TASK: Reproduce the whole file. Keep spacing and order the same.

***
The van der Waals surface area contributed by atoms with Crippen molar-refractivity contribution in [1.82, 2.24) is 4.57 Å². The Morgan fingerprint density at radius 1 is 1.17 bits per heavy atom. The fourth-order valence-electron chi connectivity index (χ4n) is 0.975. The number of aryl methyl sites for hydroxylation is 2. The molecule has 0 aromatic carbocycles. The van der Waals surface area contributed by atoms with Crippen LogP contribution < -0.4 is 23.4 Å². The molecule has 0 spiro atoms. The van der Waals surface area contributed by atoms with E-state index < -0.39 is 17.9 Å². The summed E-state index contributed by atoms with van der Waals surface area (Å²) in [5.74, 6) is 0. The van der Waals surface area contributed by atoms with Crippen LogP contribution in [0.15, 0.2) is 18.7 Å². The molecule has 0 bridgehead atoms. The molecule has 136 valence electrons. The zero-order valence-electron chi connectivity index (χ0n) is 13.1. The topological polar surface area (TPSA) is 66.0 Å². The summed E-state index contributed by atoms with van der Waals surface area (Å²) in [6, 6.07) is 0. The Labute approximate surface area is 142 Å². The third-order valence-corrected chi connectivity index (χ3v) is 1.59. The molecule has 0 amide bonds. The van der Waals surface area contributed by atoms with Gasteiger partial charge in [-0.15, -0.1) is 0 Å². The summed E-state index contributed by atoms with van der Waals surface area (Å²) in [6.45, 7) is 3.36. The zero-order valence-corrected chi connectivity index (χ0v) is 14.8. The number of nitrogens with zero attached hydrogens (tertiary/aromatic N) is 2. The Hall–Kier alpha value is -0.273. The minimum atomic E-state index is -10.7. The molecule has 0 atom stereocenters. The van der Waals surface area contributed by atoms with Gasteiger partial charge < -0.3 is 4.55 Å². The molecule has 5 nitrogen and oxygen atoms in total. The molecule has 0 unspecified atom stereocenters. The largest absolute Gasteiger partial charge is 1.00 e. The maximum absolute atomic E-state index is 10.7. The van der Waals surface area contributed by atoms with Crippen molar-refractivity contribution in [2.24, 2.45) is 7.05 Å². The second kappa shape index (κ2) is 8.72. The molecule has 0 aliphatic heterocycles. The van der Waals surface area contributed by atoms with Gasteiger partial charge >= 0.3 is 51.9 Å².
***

The van der Waals surface area contributed by atoms with Crippen molar-refractivity contribution in [1.82, 2.24) is 4.57 Å². The Morgan fingerprint density at radius 1 is 1.17 bits per heavy atom. The fourth-order valence-electron chi connectivity index (χ4n) is 0.975. The number of aryl methyl sites for hydroxylation is 2. The molecule has 0 aromatic carbocycles. The van der Waals surface area contributed by atoms with Crippen LogP contribution < -0.4 is 23.4 Å². The molecule has 0 spiro atoms. The van der Waals surface area contributed by atoms with E-state index < -0.39 is 17.9 Å². The summed E-state index contributed by atoms with van der Waals surface area (Å²) in [5.74, 6) is 0. The van der Waals surface area contributed by atoms with Crippen LogP contribution in [0.15, 0.2) is 18.7 Å². The molecule has 0 bridgehead atoms. The molecule has 136 valence electrons. The zero-order valence-electron chi connectivity index (χ0n) is 13.1. The topological polar surface area (TPSA) is 66.0 Å². The summed E-state index contributed by atoms with van der Waals surface area (Å²) in [6, 6.07) is 0. The Labute approximate surface area is 142 Å². The third-order valence-corrected chi connectivity index (χ3v) is 1.59. The molecule has 0 amide bonds. The van der Waals surface area contributed by atoms with Gasteiger partial charge in [-0.15, -0.1) is 0 Å². The summed E-state index contributed by atoms with van der Waals surface area (Å²) in [6.45, 7) is 3.36. The zero-order valence-corrected chi connectivity index (χ0v) is 14.8. The number of nitrogens with zero attached hydrogens (tertiary/aromatic N) is 2. The Hall–Kier alpha value is -0.273. The minimum atomic E-state index is -10.7. The molecule has 0 atom stereocenters. The van der Waals surface area contributed by atoms with Gasteiger partial charge < -0.3 is 4.55 Å². The molecule has 5 nitrogen and oxygen atoms in total. The molecule has 0 unspecified atom stereocenters. The largest absolute Gasteiger partial charge is 1.00 e. The maximum absolute atomic E-state index is 10.7. The van der Waals surface area contributed by atoms with Crippen molar-refractivity contribution in [2.24, 2.45) is 7.05 Å². The second kappa shape index (κ2) is 8.72. The molecule has 0 aliphatic heterocycles. The van der Waals surface area contributed by atoms with Gasteiger partial charge >= 0.3 is 51.9 Å².